Just this juxtaposition alone is enough to convince the reader that West was trying to make a point of the corruption of taste, values, and morality that he saw all around him in Hollywood and that women in fact were far more educated and cultured than some of the richest people in “high society” America. Nowhere is this clearer than both the juxtaposition of the Madam to the Rockefellers, and in his portrayal of the femme fatale which many critics have portrayed as merely a sexist mirror to reflect a sexist and exploitive industry.
In fact, many so-called femme fatales were defined that way deliberately by the industry who forced them to play roles as either prostitutes or madams. Barbara Stanwyck, who called herself “a tough old broad from Brooklyn” and fits into the stereotype of the femme fatale, was at one point in the early forties, the highest paid woman in show business, despite growing up in foster homes.
She took on many tough roles throughout her career and despite her “scandalous” (by 1940’s era standards) series of divorces, she actually was known for her kindness on set no matter how lowly the crew member, her acting range, which won her four Oscar nominations and several prestigious awards, not to mention a lengthy career, and her commitment to charitable causes despite her continuing off screen image which was created by the studios and the paparazzi as a “scandalous woman.
” Nowhere is this more obvious than a year after she won a golden globe, she actually starred in a film in 1962 in which she played—of all things—a lesbian brothel owner (Haeberli 20). She was trying to keep her career alive. It was a risky move and she knew it. And it was all a sexist industry, which had stereotyped her this way, would offer her. This is the kind of self-fulfilling tragedy that West tried to capture in his work, and even tried to parody it.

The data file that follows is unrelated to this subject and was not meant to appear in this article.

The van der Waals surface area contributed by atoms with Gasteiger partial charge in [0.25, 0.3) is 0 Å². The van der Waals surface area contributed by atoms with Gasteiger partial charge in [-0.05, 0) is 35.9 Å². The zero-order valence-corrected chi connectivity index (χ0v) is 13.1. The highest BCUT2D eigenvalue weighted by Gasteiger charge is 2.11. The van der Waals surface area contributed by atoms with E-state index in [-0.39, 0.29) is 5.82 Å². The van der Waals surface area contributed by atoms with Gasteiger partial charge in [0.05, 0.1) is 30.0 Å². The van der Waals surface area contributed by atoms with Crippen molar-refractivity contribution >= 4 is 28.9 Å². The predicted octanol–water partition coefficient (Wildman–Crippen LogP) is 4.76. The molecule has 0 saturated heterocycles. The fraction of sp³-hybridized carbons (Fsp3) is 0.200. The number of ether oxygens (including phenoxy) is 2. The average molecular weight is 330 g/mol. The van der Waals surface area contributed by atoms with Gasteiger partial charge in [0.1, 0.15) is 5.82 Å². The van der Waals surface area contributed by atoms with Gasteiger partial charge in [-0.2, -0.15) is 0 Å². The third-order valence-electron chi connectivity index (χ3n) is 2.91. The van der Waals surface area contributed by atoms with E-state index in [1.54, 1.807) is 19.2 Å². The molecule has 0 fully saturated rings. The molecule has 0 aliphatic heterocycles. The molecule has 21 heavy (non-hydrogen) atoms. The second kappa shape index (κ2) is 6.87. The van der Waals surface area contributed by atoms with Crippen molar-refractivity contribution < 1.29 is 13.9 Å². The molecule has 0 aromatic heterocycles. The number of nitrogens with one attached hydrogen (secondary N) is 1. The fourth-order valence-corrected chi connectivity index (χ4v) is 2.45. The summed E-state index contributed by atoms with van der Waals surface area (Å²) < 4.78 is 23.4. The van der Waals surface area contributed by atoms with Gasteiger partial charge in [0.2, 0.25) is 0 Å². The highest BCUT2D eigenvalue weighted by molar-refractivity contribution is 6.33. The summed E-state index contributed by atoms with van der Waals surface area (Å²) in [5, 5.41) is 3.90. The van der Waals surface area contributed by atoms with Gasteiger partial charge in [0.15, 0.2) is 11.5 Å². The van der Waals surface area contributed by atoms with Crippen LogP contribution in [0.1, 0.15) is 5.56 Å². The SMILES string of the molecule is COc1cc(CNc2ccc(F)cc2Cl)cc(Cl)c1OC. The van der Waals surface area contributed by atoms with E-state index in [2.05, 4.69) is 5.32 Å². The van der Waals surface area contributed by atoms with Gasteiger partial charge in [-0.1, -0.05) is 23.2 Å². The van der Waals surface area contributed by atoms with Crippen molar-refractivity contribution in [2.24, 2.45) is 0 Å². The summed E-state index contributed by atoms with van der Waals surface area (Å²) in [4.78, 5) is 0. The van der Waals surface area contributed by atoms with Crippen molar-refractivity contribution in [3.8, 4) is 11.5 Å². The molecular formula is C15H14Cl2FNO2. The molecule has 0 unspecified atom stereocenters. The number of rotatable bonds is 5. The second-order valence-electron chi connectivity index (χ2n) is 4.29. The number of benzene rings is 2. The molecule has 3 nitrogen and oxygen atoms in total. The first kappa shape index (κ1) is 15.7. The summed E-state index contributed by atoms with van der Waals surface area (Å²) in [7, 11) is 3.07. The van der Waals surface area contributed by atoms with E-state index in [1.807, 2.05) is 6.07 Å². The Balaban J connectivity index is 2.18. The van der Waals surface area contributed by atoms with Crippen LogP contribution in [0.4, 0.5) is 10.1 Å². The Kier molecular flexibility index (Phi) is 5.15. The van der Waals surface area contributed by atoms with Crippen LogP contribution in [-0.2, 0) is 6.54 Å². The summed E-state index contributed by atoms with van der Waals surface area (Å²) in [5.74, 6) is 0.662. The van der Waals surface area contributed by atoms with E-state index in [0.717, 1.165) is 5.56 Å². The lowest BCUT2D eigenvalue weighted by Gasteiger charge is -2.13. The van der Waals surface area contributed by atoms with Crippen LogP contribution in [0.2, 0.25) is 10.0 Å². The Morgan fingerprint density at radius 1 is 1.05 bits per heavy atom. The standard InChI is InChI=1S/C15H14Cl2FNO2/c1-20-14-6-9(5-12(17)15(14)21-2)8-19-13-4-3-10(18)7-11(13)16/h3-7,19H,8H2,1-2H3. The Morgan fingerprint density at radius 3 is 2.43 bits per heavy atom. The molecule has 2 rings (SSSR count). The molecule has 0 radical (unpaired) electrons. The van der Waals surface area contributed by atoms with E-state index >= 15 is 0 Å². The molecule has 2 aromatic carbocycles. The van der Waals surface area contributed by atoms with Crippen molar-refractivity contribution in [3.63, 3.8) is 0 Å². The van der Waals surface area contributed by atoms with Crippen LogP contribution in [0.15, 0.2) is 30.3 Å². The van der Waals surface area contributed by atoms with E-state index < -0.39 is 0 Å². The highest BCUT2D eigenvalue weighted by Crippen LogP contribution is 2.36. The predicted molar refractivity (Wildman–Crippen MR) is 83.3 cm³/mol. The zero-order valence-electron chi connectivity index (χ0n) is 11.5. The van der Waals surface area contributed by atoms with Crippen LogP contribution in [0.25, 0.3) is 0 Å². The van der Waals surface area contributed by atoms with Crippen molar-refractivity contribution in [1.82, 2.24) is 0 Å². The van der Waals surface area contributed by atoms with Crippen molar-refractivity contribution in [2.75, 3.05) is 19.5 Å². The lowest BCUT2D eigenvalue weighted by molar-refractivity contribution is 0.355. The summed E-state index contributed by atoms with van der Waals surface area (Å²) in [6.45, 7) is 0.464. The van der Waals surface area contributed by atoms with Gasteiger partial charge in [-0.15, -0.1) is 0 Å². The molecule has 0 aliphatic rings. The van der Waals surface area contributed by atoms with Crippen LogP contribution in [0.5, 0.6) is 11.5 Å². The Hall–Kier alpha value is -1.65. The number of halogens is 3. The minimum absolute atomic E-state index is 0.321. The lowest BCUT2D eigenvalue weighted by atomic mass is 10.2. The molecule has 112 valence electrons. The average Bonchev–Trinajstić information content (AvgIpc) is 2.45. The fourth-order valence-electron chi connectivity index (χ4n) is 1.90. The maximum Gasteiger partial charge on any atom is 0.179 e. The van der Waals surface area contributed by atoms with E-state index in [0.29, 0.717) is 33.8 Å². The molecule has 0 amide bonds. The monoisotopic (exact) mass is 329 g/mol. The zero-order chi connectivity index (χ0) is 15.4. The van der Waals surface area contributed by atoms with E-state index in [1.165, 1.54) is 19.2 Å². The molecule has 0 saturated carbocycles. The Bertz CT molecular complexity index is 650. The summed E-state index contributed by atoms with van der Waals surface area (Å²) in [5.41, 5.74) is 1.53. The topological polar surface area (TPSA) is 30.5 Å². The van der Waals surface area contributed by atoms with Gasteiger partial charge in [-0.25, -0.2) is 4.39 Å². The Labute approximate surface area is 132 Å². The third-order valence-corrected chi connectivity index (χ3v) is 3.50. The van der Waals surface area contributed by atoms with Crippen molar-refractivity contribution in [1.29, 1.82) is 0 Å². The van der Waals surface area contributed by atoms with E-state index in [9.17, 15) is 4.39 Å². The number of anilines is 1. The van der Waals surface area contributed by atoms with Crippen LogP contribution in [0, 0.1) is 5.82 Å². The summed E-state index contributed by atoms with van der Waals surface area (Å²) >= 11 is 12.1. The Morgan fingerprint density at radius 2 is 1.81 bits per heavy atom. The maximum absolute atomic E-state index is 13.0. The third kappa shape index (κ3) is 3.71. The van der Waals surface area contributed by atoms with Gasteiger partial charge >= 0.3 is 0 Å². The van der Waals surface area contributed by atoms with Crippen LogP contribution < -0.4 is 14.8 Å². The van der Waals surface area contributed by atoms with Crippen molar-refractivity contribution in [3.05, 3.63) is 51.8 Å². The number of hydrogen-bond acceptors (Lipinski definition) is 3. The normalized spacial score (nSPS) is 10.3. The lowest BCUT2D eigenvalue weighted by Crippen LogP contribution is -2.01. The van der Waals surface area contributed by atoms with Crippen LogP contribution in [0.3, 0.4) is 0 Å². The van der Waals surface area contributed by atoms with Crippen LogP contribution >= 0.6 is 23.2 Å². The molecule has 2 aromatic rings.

In fact, West was actually making fun—if not leveling caustic criticism of the so-called Dream Factory of Hollywood—particularly in its treatment of women and what it did to them in their struggle for survival for precisely this reason and in precisely this way. Nowhere was this clearer than in his writing about the femme fatale, precisely because it was so funny and tragic at the same time. Starting of course in West’s novel, with Faye Greener, a bit of a player, who did in fact have an overwhelming ego complex in her aspirations of being a big star.
However, to put this into perspective, which is something that West also does, women had no real economic opportunities in the early twenties. This was a time when women in particular had just gotten the right to vote. A job that paid, much less a profession, was something almost unheard of for someone of the female persuasion. To have economic freedom, even fame, that allows women the same opportunities as men, was very threatening then as it is today to the male definition of (straight male) gender roles.
That’s one of the reasons so many of the femme fatales, both past and present, have ended up as both camp and gay icons. But in the emasculation department, West himself is not entirely innocent. He, too, was a struggling writer who, albeit coming from a wealthy family, never found financial success or fame. To be surrounded by women who treated him as less than an equal in a society where this was the exact opposite of the norm must have been extremely frustrating, demoralizing and an insult to his concept of masculinity and self-identity.
So there are no easy answers to deciphering West’s writing or his opinion of women in the industry, much less in general. But to say that he was an outright sexist who defined in print the stereotype of the femme fatale is fallacious, to say the least. That said, West was not entirely kind to those who show up in The Day of the Locust as this interaction aptly demonstrates. It is, however, as this paper postulates, precisely the kind of caustic criticism of the industry and what it forced people, particularly women, to do to succeed, and how it warped them and their behavior and why it was included in the first place.